Radioactive Wolves of Chernobyl (w/ subtitles) (HD) – Legendado português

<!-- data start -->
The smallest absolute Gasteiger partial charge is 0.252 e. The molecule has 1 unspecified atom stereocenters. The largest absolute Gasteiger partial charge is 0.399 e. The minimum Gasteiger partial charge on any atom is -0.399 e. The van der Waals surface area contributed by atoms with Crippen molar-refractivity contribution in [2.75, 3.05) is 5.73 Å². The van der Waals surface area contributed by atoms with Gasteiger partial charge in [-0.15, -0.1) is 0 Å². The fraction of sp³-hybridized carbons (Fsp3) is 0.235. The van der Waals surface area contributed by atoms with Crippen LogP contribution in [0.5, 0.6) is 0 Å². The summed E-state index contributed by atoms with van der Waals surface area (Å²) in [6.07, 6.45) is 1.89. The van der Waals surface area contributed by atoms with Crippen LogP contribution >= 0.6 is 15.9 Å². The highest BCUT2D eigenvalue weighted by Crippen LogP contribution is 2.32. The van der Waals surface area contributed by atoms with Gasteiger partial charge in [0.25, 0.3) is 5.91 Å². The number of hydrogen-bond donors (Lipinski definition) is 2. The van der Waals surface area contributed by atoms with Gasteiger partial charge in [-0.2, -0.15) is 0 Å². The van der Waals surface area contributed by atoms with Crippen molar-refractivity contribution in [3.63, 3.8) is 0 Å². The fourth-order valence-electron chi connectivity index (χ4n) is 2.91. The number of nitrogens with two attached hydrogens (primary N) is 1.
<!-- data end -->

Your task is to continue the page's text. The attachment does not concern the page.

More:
Deep in the former Soviet Union there is an exclusion zone, contaminated land that has evolved without humans for 25 years. Chernobyl. When disaster struck the nuclear power plant in 1986, almost half a million people were displaced. Then, in the absence of human life, wildlife filled the void. Now, forests, marshes and fields teem with activity. But this is land that has long been locked away The habitat is uncharted, and the wildlife untested. Rumors spread about hundreds of wolves that seek haven here. Now scientists want to trade fiction for fact. They’ll try to determine if mankind’s disaster gave nature a second chance, or is this forever-tainted territory that poisons everything that crosses its path? April 26th, 1986. Meltdown at block 4 of the Chernobyl nuclear power plant In the southwest of the Soviet Union. The equivalent radiation of 400 Hiroshima bombs is released. 400,000 people are forced from their homes forever. Clouds of radioactive dust drift across Europe, contamination on a continental scale. Hardest hit is an area of 11,000 mi² around the reactor This landi is declared unfit for human habitation. An exclusion zone that can only be entered by special permission, through one of several checkpoints. Visitors, including scientists and camera crews, are given daily and overall time limits and must be accompanied by official guides. Here, the well-kept countryside sud When the Soviet Union broke up, the Zone was split in two, between the new nations of Belarus and Ukraine. The new border is strictly maintained, even within the Zone. Beyond the checkpoints, it’s a different world. A world without humans. The Zone. Contaminated. Radioactive. Abandoned. Is this a glimpse of the fate of the world after Doomsday? When humans fled, wildlife stayed behind. How are the survivors and the newcomers coping with the invisible blight on this land? Residents and migrants alike know nothing of the lurking danger. The fallout from the nuclear accident has seeped into the soil. From the soil, radioactive particles are absorbed by plants. They’ve accumulated in the trees. And have become concentrated in the organs and bones of animals. Yet strangely, the ill-fated reactor has not created a desert, but a lush wilderness. It’s invited in the very symbol of the wild. The grey wolf. For years, rumors have been escalating about the number of wolves in the Zone. Some say 300 or more. German scientists Barbara and Christoph Promberger are carnivore experts. They’ve studied wolves around the world, but never in such strange circumstances. The Prombergers are here to start a long-term study, to be continued by local scientists. They’re hoping to answer some fundamental questions. How many wolves actually live in the Zone? Are they indigenous or recent immigrants? And, is the Zone’s wolf population any different from populations in clean areas? These moose bones have been crushed by wolves. It’s a chance to find out whether the wolves’ diet is contaminated. The radiation is 50 times normal. There are plenty of fresh wolf tracks here along the banks of the Pripyat river. A wolf has been marking this young pine, making it the perfect place for a trap. The protective gear is to prevent contact with contaminated soil, and to avoid traces of human scent. Barbara and Christoff hope to radiocollar several wolves to study their movements. They bait the trap with wolf urine. That afternoon, the ice on Pripyat river shatters. The milling ice eats away at the banks and takes along contaminated sand. Since the last ice age, the shifting river has shaped and re-shaped the land around Chernobyl. Now, it spreads radioactive contamination across the flood plain. The wolf traps are set far and wide, and to patrol them, Barbara and Christoff team up with local scientists. They carry dosimeters that constantly monitor radioactivity. But they don’t need protective gear, as long as they don’t dig in the soil. That was not the case in the spring of 1986. Great volumes of contaminated soil were removed and carted away. Entire villages were buried, a task that continues today. Tens of thousands of so-called “liquidators” were deployed to contain the horror of the nuclear disaster. Eventually, the number of emergency workers surpassed 600,000. Some 150 village communities were relocated. The people were mostly rural workers on collective farms. Farms that are now abandoned. Ten days after they set the traps, Christoff gets a message from the other team. They’ve caught a wolf. The state of the wolf population says a lot about an entire ecosystem. As the top predators here, wolves are an indicator of the radioactivity across all of Chernobyl. This wolf has been in the trap for a few hours. He is frightened, and he’s playing dead. Behavior like this is typical for a young wolf. Barbara e Christoff have heard that more than 300 wolves live in the zone. If true, that would make it the highest wolf density in the world. Do wolves migrate to the Zone by the hundreds, but die here because of the radiation? That’s the most prominent rumor. Or is the opposite true? Were all these wolves born here, because there were no humans to hunt their parents and their prey? Could it be that conditions are better for the wolves here than they are outside the zone? And, if their population is expanding, are the radioactive wolves seeking territory beyond Chernobyl? It’s vital to know just how many wolves there are and where they go. The paw that was in the trap seems to be fine. A radiocollar will enable the team to keep track of its movements. Facemasks matter now. The wolf’s fur is almost certainly radioactive. Simple exposure to this low level is not the problem. but, if Barbara and Christoff ingested any radioactive hairs, they would be poisoned. The size and state of the teeth confirm that this is a yearling born in the very heart of the Zone. Strong evidence of an indigenous population. The wolf’s GPS transmitter will deliver daily pinpoint data to the local scientists, who will soon take over. Barbara e Christoff called their wolf Boy, which means “fight” in Russian. They’ve succesfully launched the study, and wish Boy well. Wolves didn’t always receive such goodwill. Before the exclusion zone existed, they were ruthlessly hunted here. Wolves have faced persecution almost everywhere they roam. Alpha females were targeted, which affected the genetic health and the age structure of the entire population. But the biggest enemy of the wolves around Chernobyl wasn’t the hunt. It was the all-out assault on the wilderness, back in the 1920’s. The deforestation and drainage of the Pripyat marshes was a gigantic national effort accompanied by heroic propaganda. Canals were built. Thousands of miles of them. Tens of thousands of settlers came to work on the new collective farms. “Land improvement”, as it was called, was all about increasing food production for the soviet people. From the 1920’s until the nuclear disaster in 1986, this land was anything but a wilderness. It was a vital part of the Soviet Union’s bread basket. Today, the land outside the zone still looks the same. drainage canals and wheat fields stretching to the horizon. But what became of the canals and wheat fields inside the zone? Forests and fields have been flooded, thanks to the return of beavers. Beavers are native to belarus, but they were an obstacle to farmers, and so were persecuted like the wolves. With this stretch of the Pripyat now free of people, it didn’t take long for beavers to reappear. Thousands of them had been at work day and night, year after year, damming up man-made canals, undermining dykes, and restoring the marshes, for amphibians, fish, shellfish, insects, otters, moose and waterfowl. The notorious Pripyat marshes were once so vast they stopped the army of Genghis Khan. Now the swamps are back, thanks to a nuclear reactor and Europe’s biggest rodent. At higher and drier ground, villages had been overrun by other forces of wild nature. Ravaged by snowstorms and forest fires. Chernobyl’s wolves are part of a much bigger story, the return of cultivated land to wilderness. A ceaseless, dynamic process happening much faster than anyone imagined. Here, aging fruit trees collapse onto roofs. Random orchards are harvested by wild boar, bears and badgers. Ruins drown in waves of green. Garden flowers, once tended with care, are left to run wild. At the entrance of each village, a rough stone recalls its name, and the number of people for whom it was home. Two months have passed since Barbara and Christoff left the Zone. The man who’s taking over the study has run a wolf monitoring program in wild woodlands outside the zone for many years. Professor Vadim Siderovich of the national academy of sciences of Belarus. It’s May, and he’s searching for this spring’s wolf litters. This is the typical place in the woodland where the local wolves give birth. This place is hardly accessible for people Because it’s even hard to move here. Second, it’s a well-sheltered habitat. It’s easy for pups to escape and to hide under these uprooted trees. Also, there is enough water, because of a stream nearby, so even in the summer draught there is water for pups to drink. Anyone with less field experience and local knowledge than Vadim would never find a wolf den in this jungle. Over the years, this man has learned to think like a wolf. To know where they will feel safe. These pups are just a few hours old. Vadim will only stay for 20 minutes, so the wolf mother is not kept away for too long. He counts the number of pups in the litter. He notes the sex of each pup, and checks its health. Then he picks up hair samples from the den for DNA analysis of this population outside the Zone. And plucks a few hairs from the pups as well. Vadim will compare the data from this uncontaminated study area to those he will gather inside the zone. The professor and his team will explore the Belorussian part of the Zone. When the Soviet Union collapsed in 1991 the republics of Belarus and Ukraine declared independence, separating scientists working on either side of the border. The Ukrainan part of the zone extends into the inland delta, linking the rivers Pripyat and Dnieper. This is the site of the Chernobyl nuclear plant. In the very shadow of the reactor, Ukrainian wolf expert Maryna Shkvyrya has begun her own investigation of the wolves. There’s a pack regularly patrolling the river bank, she says. Just opposite, the city of Pripyat lies hidden. In a first survey, Maryna explains, just looking at tracks in suitably dry weather, she’s been able to create a map of the wolf territories in the Ukrainian part of the zone. She has discovered that there is no area of the Zone where they are not found. Marina says this has always been a perfect habitat for the wolves. the years of cultivation in the Soviet Era were simply a temporary inconvenience. She’ll use the scat for dietary and genetic analysis in the lab. The ghost city of Pripyat was once a thriving metropolis of 58,000 people, built near the old Jewish trading port of Chernobyl. It must have been a pleasant place to live, by any standard. A model Soviet city. This is the central square, with rose and jasmin bushes and trees flanking the avenues, grown in unbridled profusion. It’s a city that is green, in an unnerving, unintentional way. Pripyat was a young city, full of life. A cultural center. Well-educated and privileged engineers and scientists from the nuclear plant, research labs, and military installations raised their families here. Now the woods are crowding into the streets and halls of Pripyat, attracting more and more wildlife in their wake. In the Belarussian part of the zone, professor Siderovich is examining wolf skeletons. With his researcher, Grigori Ivanovich, the professor compares skeletons from inside and outside the zone to detect possible defects from radiation. But the actual field research still has to wait until winter, when they can spot wolf tracks in the snow. Today, after a snow storm, two members of the study group are preparing to do just that. Another wolf has been collared in addition to Boy, a female yearling named Lara. On the electronic map, the researchers find the wolf’s most recent GPS position: the deserted village of Kraznaselya. The GPS record shows that the youngsters have spent the best part of this year together, always roaming around that village. That means they’re siblings. But are they part of a pack? Fresh tracks may give the answer. In the zone, only a few miles of road are being cleared of snow, for police and ranger patrols. The bright side is that many animals now use these roads, so tracks and wolves are easy to see. An injured moose. The wolves will soon spot her. This white-tailed eagle is waiting for them to do their job. Wolf kills help eagles through the winter, when the lakes are frozen and they can’t fish. The abandoned village of Kraznaselya with its fire tower. If Boy and Lara are part of a pack, this could be their headquarters. Tracks in the snow confirm this is the base of a big pack. Kraznaselya is surrounded by high open ground. The shelter it offers and nearby water make this place attractive to wolves. The researchers count ten individuals, but there is no sign of Boy and Lara. From the rooftops, the wolves scan the landscape for deer, wild boar, or the occasional bison calf. The deep snow, with its icy crust, gives the wolves an advantage over their heavier prey. But for this meal, the wolves didn’t even have to hunt. The calf has succumbed to the Russian winter. The adults are Europe’s heaviest animals, too mighty for wolves to bring down. Bison have survived in Belarus and Poland since the ice age. Once it became obvious that other wildlife was thriving here, they were reintroduced to the zone in 1998. Eventually, the herd chases the wolves away from the carcass, and returns to mourn their loss. This is typical bison behavior. The three herds in the Belorussian part of the zone are gradually growing. To Belorussians, the bison is the ancient icon of the wild woods. Until recently in Belarus, hunters shot wolves from helicopters. This is now banned. Vadim’s colleague Grigori Ivanovich of the wolf research team is a zone ranger. He used to hunt wolves himself, but now flies over the zone spreading vaccination baits for wolves, foxes and raccoon dogs, to protect them against rabies. In winter, animals can easily cross the river. Boy and Lara have gone exploring several times. This abandoned factory attracts wildlife because it offers shelter in harsh weather. The entire area is crisscrossed with wolf tracks. These buildings have been radiation-free sanctuaries inside the zone. The fallout from the accident came down with the rain, and ran off the roofs into the surrounding soil. But now, the roofs and rusted machinery are weakened by ever-heavy snowfall, making them far more hazardous than the radioactivity around them. For big herbivores, winter is a desperate season. For wolves, it’s just the opposite. Hunting is easy now, or even unnecessary. A number of species profit from meals brought down by wolves. Ravens and white-tailed eagles often lead the researchers to the wolves’ kills. Right now, in the depths of winter, the eagles may act like scavengers. But they’re really top predators, just like the wolves. Seeing them here in such numbers is another indication that this ecosystem is in robust health. In continental climates, spring starts almost overnight. Convenient winter highways suddenly turn into impassable barriers. Eagles usually nest in big old trees, but the zone offers something even better. The zone’s fire towers are manned only in the tinder-dry summer months. Eagles need them in the spring, so a time share is easy to arrange. Now, the months of picking at frozen carrion are past. Rivers, oxbows and lakes are freed again. It’s fishing time. When the snow melts in the Carpathian mountains nearly 400 miles to the southwest, The Pripyat river spreads out. In the heart of the Zone, it can reach a width of almost ten miles. The water level rises by 25 feet. With dykes and canals all but destroyed, the Pripyat floods the abandoned fields and villages, accelerating the land’s return to wilderness. For a few days, the desolation of the ransacked homes is softened by the rebirth of spring. Blossoming orchards are a legacy of Chernobyl’s happier days. The fruit trees are a sweet temptation for wildlife. In the autumn, many animals will come for a treat. But now, Vadim’s researchers have come here looking for wolf pups born in the Zone. These cubs are about three weeks old. Their crib is an old potato cellar. Grigori has found three litters, Final proof that there is an indiginous population thriving in the very heart of the Zone. Scientists, rangers and guards are only given a limited time in the zone, to keep total radiation exposure down to a safe level. By contrast, this man cares for animals that are exposed to radioactivity for an extended time. White rats are often stand-ins for humans in potentially dangeous experiments. After their exposure period, the rats are taken to a lab for a series of tests. So far, it is not proving easy to stablish clear links between low-level, long-term radiation and health risks even in the rats. Let alone in humans. But scientists will continue to monitor these rats for any ill effects. Environmental studies do not focus on individuals. They take a broader view of an entire wildlife population. One important study of the effects of a radioactive environment on wildlife is being conducted in a highly-contaminated area close to the reactor. Out here, facemasks have to be worn. The day is windy and dusty, and the reactor is less than a mile away. The wind direction at the time of the explosion and the fire is clearly mapped on the fallout map. This is the site of the infamous Red Forest, that in the months after the disaster turned rusty red. Today, though it is far from clean, the forest is green again. A six-year study of dormice living in this contaminated area is also showing evidence of nature’s resilience. 4 to 6% of every generation living here show slight abnormalities, twice the rate of clean areas. For humans, this raised level of risk is unacceptable. But for dormice, though some individuals are affected, the overall population remains healthy. In fact, the density and reproduction rates are even better than in controlled areas. Is that also true for radioactive wolves? The scientists believe it must be. Back is Kraznaselya, Vadim and Grigori are worried. For weeks, Boy’s and Lara’s GPS transmitters have been silent. Fortunately, the wolves also have radio tags. Maybe they can be spotted from the fire tower, with the aid of a tracking antenna. But the landscape is almost deserted. No sign of Boy or Lara. They just get a brief glimpse of an unidentified wolf in the distance. Looking in the opposite direction, just over the border in Ukraine, the ghost city of Pripyat is suffocating in extreme summer heat. With temperatures of 113° at high noon, even the streets of a living city would be empty. But ornithologist Sergej Dormashewsky is undeterred. This raptor specialist is monitoring several broods of peregrine falcons around the city. If raptors are doing well, the population of their prey must be fine too. The nesting season is the ideal time for monitoring the strength of a raptor population. Sergej is interested in the size and development of falcon broods, and in their survival rate. His observation is that in the Zone, falcons and eagles have estabilished healthy populations. From many of Pripyat’s tower blocks, there is a view of the reactor that abruptly froze the city’s history. Chernobyl’s man-made cooling pond is highly contaminated. A long narrow causeway links the shore to a small island. Giant catfish, 8-feet long and more, thrive here. They’re too big to be hunted, even by these huge white-tailed eagles. The stunning size of the pond’s catfish and carp has nothing to do with radioactivity, but rather with their age. The fish keep growing all their lives. Catfish can live for almost a century. Since the meltdown, these survivors have lived undisturbed in the shadow of the reactor. Out on the small island, in the middle of the pond, white-tailed eagles come to eat their prey. These armored carp look to have weighed 30 to 40 pounds. The eagles must have dragged them ashore. Their talon marks convey the power of these birds. The researchers want to check how contaminated the fishbones are. These fishbones should not be touched with bare hands. What this contamination does to the eagles is still not known. Sunrise over the old Chernobyl river port. The accident left many ships stranded. Only a few hulks remain. From here, the researchers take a trip down the Pripyat through the inland delta, to its confluence with the river Dnieper. This is one of Europe’s largest and most crucial habitats for waterfowl. Flowing waterways have long been clear of radiation. Out here, the fish can safely be eaten, even by humans. Countless wooded and sandy islands offer ideal breeding places for birds. There are colonies of sand martins, comorants, cranes and herons. Around 120 species in all. One bird in particular has been attracted to the zone. The black stork, with its marked preference for deserted landscapes, without human interference. As sacred places, cemeteries harbor the last remnants of Ukraine’s primeval oaks, trees big enough to support a stork nest weighing a ton. On one official day, each year, friends and relatives come to visit the dead. The rest of the year belongs to the storks. Late summer. Vadim Siderovich tries his luck again, hoping to spot Boy and Lara. A stretch of road near Kraznaselya is the borderline of the pack’s territory. The road is always dotted by fresh scat marks, especially this bridge over an old drainage canal. Vadim has picked up Boy’s signal from two positions. He must be nearby, somewhere down this road. Suddenly, a huge wild boar crosses the road, followed by a wolf wearing a collar. It’s Boy. On his wolf patrols, Grigori noticed a strange change in the landscape, and he wants to consult Vadim. Many beaver dams have decayed and are destroyed. In some areas, the water level is sinking, and Grigori suspects that wolves are involved. To Vadim, it’s a familiar scenario. The wolves here in the south, he says, are quite a bit smaller than the wolves further north. So, they keep risky attacks on big animals to a minimum. Instead, they target beavers, which are easy to hunt and abundant. In Vadim’s control area, beavers account for 60% of the wolves’ diet. So wolves are slowing down, and even reversing the return of the swamps. Since the last ice age, this land was run not only by big hooved animals like moose, deer and bison, but also by wild horses. The last genuine wild horse in Ukraine was killed in 1879. Now the last species of wild horse left on Earth is the Pzrewalski, which only survived in captivity. Groups of Pzrewalskis have been released here since the 1990’s, to help restore the land’s original biodiversity. At the rate they have been reproducing, there should be about 200 individuals, But Ukranian poachers have left just sixty. During the 20th century alone, human history dealt devastating blows to this wetland wilderness. It has been ravaged by the battles of two World Wars, and the improvement craze of the Stalin era. Ironically, the world’s biggest nuclear disaster has turned it into an unique refuge for endangered species. Each September, professor Vadim Siderovich is out in the field to call the young wolves. It’s a way to see each litter and estimate their survival. Vadim and Grigori systematically covered the entire Belorussian part of the zone. Wolves have been Vadim’s life. He has worked and lived with them for decades. He speaks their language. Within a week, Vadim identifies the territories of 17 packs. From this information, I mean, abundance of wolf track on the local road, I could assume there are not so many wolves as have been claimed by locals, 300 individuals or more. By comparing similar information, similar observation done in the woodland, on the same area as the Chernobyl zone, the Russian part, I could assume that the plausible maximum of wolf population number in the Chernobyl zone is 120. So, 25 years after the Chernobyl accident, the wolf population in the zone appears to be the same as in a clean reference area. No more. No less. For humans, this land is lost, but in a strange twist of fate, wolves may have gained an unlikely chance to survive in peace, in the shadow of a nuclear disaster. Subtitled by bennemann (Youtube user). E-mail: [email protected]